Orson Welles’ Father Mapple delivers a frightening sermon in a brilliant one-take cameo. He later used the salary from this appearance to fund his own stage production of Moby Dick with Rod Steiger playing Captain Ahab. +
more: Moby Dick (1971 film), the unfinished Orson Welles version
Groucho, Chico, Harpo, and Zeppo stow away on a ship bound for New York. While trying desperately to evade the ship’s crew, the brothers get involuntarily pressed into service as toughs for a pair of feuding gangsters. They send insulting notes to the captain, disrupt a chess game, and try, each in turn, to convince the Customs officer that they are Maurice Chevalier.
Monkey Business Lobby Card
Monkey Business was a phenomenal success, and is considered one of the Marx Brothers’ greatest films. After its release, the film was banned in some countries because censors feared it would encourage anarchic behavior. The premiss of the brothers being stowaways on a ship would be recycled in their 1935 film A Night at the Opera. +
Moran of the Lady Letty
The film, based on the novel of the same name by Frank Norris , casts Rudolph Valentino as a pampered aristocrat, shanghaied in San Francisco by the brutal commander of a smuggling schooner bound for Mexico. On board, he falls in love with a member of the crew who is a woman dressed as a man. +
Rudy tries to conceal the girl’s identity from the lustful captain, but soon the truth is out; setting the stage for a bloody mano-y-mano battle between hero and villain.
The film was a successful attempt to cast The Latin Lover as a brawling he-man hero. +
Location shooting for part of Moran of the Lady Letty was done along the Embarcadero; the eastern waterfront and roadway portion of the Port of San Francisco. Pier 43 can be seen in the film. +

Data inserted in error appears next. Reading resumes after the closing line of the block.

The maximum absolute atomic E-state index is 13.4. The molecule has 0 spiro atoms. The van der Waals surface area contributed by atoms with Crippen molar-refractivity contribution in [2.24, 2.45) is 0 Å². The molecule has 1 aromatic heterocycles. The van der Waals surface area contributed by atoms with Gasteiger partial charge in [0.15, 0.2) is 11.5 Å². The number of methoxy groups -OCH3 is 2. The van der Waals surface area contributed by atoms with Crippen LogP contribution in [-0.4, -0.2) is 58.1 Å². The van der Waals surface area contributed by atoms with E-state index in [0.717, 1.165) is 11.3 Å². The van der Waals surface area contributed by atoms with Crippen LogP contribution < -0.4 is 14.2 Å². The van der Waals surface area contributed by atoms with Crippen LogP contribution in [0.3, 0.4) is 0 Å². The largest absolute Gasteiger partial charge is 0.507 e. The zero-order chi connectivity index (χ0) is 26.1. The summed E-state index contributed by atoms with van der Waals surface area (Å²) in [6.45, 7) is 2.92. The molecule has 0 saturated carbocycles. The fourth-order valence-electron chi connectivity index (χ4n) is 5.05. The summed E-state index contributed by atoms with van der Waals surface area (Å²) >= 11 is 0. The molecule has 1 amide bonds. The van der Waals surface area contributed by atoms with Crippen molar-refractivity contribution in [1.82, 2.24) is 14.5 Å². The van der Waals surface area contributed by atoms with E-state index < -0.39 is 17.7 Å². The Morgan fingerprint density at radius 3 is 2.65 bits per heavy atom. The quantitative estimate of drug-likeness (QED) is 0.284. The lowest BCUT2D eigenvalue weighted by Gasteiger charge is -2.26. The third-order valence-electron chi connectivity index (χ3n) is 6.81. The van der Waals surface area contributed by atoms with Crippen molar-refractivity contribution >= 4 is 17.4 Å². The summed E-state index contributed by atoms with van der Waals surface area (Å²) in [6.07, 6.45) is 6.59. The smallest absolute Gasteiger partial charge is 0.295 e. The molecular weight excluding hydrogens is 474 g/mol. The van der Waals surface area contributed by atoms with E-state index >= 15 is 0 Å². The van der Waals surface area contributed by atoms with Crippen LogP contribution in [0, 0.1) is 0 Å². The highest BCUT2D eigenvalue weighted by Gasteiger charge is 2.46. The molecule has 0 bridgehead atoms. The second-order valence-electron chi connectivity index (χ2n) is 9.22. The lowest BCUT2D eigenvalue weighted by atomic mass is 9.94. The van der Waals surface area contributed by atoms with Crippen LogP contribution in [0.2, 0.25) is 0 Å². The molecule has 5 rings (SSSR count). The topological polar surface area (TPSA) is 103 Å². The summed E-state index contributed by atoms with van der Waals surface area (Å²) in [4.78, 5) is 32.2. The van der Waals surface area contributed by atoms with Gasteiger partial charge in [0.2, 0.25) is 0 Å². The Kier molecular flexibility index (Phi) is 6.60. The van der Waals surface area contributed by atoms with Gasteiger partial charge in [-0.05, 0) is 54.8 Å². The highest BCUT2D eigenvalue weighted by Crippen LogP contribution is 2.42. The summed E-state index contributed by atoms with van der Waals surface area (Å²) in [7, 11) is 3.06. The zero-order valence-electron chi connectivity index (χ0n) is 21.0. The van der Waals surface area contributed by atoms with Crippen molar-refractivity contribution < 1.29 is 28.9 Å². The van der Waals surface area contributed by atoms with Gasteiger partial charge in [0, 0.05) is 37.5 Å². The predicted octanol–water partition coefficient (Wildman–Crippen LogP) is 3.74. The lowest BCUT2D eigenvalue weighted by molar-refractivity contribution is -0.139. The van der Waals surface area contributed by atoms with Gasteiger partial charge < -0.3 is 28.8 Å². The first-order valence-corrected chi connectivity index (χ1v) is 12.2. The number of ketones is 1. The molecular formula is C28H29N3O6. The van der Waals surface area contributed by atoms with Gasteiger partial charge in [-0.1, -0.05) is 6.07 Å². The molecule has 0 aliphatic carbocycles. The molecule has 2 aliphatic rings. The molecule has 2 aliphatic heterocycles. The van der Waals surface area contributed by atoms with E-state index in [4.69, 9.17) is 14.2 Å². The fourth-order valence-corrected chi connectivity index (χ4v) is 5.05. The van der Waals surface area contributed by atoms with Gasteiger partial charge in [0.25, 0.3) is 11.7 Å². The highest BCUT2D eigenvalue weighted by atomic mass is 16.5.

above rt: Pier 28 as it looked in the olden days
Mutiny on the Blackhawk
(Universal, 1939 – poster from 1948 re-release)
Starring who? and who?
The poster promises more than the plot summary delivers.
(original 1939 poster)
Now, we all know what the next title would be. But I’m not going to include it here today. We’ve all seen it manymany times, both versions…. and nothing more can be said.
So, let’s just keep moving, shall we?
Mutiny on the Elsinore
British action film based on the 1914 novel The Mutiny of the Elsinore by Jack London. (right)
Erudite novelist Jack Pathurst (Paul Lukas) has the misfortune of being a passenger on the sailing ship Elsinore when mutiny erupts. The first casualty is the captain, who is followed quickly by the first mate.
With no one else of where-with-all nor intelligence left standing, Pathurst assumes command of the vessel, persuades the mutineers to throw down their arms, and rescues the late Captain’s daughter from a grisly fate at the hands of the lusty crew. +
The IMDb plot summary sounds like a completely different movie.
see also: The Mutiny of the Elsinore (1920 silent version)
which bears no resemblance whatsoever to either described above.
Here, this will add to the confusion:
from discussion of the novel on goodreads.com:
“Miss West is never idle. Below, in the big after-room, she does her own laundering. Nor will she let the steward touch her father’s fine linen. In the main cabin she has installed a sewing-machine. All hand-stitching, and embroidering, and fancy work she does in the deck-chair beside me. She avers that she loves the sea and the atmosphere of sea-life, yet, verily, she has brought her home-things and land-things along with her–even to her pretty china for afternoon tea.”
â€• Jack London, Mutiny of the Elsinore
Yeah, whatever. Knock yourself out:
The Mutiny of the Elsinore by Jack London – Free Ebook
Mystery Sea Raider
International dancing sensation June McCarthy, (Carole Landis) cozies up to the wrong fellow aboard a ship on its way to New York from London.
When he saves her life after the ship is torpedoed by a submarine, she promises her new hero, an evasive “importer/exporter,” use of her stateside boyfriend’s extra cargo ship, which just happens to be laying around.
Not believing his luck, he transforms the vessel into a raider, kidnaps the duped hoofer, and sets out to wreak havoc on the British fleet. Turns out dude was an undercover Nazi naval officer who now has a FREE mother ship to service U-Boats prowling the North Atlantic.
Stateside boyfriend finds out, and now he’s pissed.
IMDb goes into greater detail
(Warner Brothers, 1941)
Sailors Gone Wild, featuring the Navy Blues Sextet — “The Six Most Beautiful Women” as chosen by real US Navy sailors